Replicating the fireground
The key part of this is to contaminate the material samples in the laboratory in a way that simulates how clothing is typically exposed — especially to the array of fire gas chemicals and carbon particles in smoke — rather than just simply soaking the material in a liquid chemical mixture.

To this end, the research foundation contractor has proposed using pellets comprised of known chemical substances and carbon and burning these pellets in a high-temperature furnace with the effluent swept over the material samples. A significant amount of validation work must be done to demonstrate that these procedures represent field contamination and also can be consistently applied to determine cleaning effectiveness.

If successful, specific cleaning equipment, agents and processes can be evaluated to determine which wash conditions are best at removing specific carcinogens or skin-absorption toxins. Just as important, differences in equipment type, wash temperature and detergent chemistry can be evaluated to identify the optimum conditions.

Having these procedures can bring us closer to an envisioned time when independent service providers can be qualified for having appropriate equipment and procedures to remove turnout clothing contamination in the same manner that these organizations are now verified for repair capabilities.

Collateral damage
One of the consequences of more frequent cleaning, even verified cleaning, is that turnout clothing will be subjected to more wear and tear that will likely shorten its service life. Although it seems difficult to accept, laundering can shorten the life of turnout clothing relatively rapidly and in some cases adversely lower its performance.

This means that not only must cleaning processes be verified for removing soils and contamination, they also must be evaluated to show that unusual clothing degradation does not occur when the cleaning process is applied regularly — more than once or twice a year.

Clearly, keeping clothes clean is not the overall answer for minimizing firefighter exposures to carcinogens. These exposures occur in a variety of different ways.

Still, by ensuring the removal of persistent contamination that is possibly linked to adverse health effects, at least one avenue of firefighter hygiene is dramatically improved.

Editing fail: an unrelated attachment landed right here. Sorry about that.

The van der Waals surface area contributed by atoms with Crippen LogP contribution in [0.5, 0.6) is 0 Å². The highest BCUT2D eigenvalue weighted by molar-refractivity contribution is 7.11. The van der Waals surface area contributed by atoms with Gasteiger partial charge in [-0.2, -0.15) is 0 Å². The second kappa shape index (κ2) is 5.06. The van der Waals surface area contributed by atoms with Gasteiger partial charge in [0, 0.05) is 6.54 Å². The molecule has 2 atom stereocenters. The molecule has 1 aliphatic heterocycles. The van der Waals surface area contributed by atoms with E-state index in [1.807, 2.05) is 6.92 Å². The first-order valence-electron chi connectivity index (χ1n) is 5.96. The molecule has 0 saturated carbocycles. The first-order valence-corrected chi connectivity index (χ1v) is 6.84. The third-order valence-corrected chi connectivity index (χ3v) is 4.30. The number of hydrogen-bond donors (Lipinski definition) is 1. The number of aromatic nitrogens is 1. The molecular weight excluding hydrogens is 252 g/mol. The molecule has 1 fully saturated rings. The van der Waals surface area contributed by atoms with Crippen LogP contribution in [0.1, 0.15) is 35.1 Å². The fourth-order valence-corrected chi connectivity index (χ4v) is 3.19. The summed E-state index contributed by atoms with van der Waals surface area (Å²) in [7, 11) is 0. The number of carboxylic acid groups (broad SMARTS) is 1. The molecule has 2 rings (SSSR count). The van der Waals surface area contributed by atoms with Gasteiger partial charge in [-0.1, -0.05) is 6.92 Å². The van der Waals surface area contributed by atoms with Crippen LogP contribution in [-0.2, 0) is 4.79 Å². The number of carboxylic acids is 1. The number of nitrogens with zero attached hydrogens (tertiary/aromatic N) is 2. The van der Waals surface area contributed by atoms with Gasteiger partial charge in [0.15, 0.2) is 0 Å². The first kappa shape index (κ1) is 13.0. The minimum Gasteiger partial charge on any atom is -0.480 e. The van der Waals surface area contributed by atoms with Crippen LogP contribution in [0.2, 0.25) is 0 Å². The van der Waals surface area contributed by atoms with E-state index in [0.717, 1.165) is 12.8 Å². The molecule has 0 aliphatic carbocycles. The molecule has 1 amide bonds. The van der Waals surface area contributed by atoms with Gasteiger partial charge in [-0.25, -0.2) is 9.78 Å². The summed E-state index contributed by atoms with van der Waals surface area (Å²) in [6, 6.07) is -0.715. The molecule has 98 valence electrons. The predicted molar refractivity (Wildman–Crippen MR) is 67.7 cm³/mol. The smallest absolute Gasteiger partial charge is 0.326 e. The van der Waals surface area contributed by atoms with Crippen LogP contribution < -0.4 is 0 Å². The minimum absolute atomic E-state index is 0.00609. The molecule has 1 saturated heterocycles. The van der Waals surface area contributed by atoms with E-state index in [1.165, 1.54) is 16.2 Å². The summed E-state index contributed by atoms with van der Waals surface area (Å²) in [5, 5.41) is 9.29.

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Cancer message for firefighters

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Fire Chief W. Kyd Dieterich with the Hagerstown Fire Department  doesn’t have a sense of smell, has difficulty talking and has trouble getting ready in the morning.

“I had squamous cell carcinoma in my larynx, so laryngeal cancer,” Dieterich said.

Kyd has worked in the City of Hagerstown for 35 years and was diagnosed with the cancer in 2012. He says over the past ten years it has been discovered that firefighters have been exposed to a high level of carcinogens on a continual basis.

“The mentality used to be that dirty, filthy turnout gear was a badge of honor, that you got in there and you got the job done. When in fact, we’re killing ourselves because cancer rates among firefighters are much higher than the rest of the population,” he said.

Kyd says the European fire service is way ahead of Americans when it comes to cancer prevention. He added they have decontamination stations on the fire trucks, and places like Hagerstown don’t.

“We need to change the culture of the way we think, the way we look at it from day one. The first day on the job, as far as I’m concerned, the very first lesson should be cancer prevention. That’s the only way we’re going to stop it,” Dieterich said.

Kyd joined a firefighter cancer support network in California to be a mentor to others diagnosed with similar types of cancer to what he has. He has simple advice to give to other firefighters.

“Wash your gear, wash your gear, wash your gear. When you’ve been exposed to smoke, carcinogens, things like that, get a shower, get it off your skin as fast as you can. Change your clothes as soon as you can. Mitigate the exposure as much as possible,” Dieterich said.

Chief Dieterich will be retiring at the end of the month.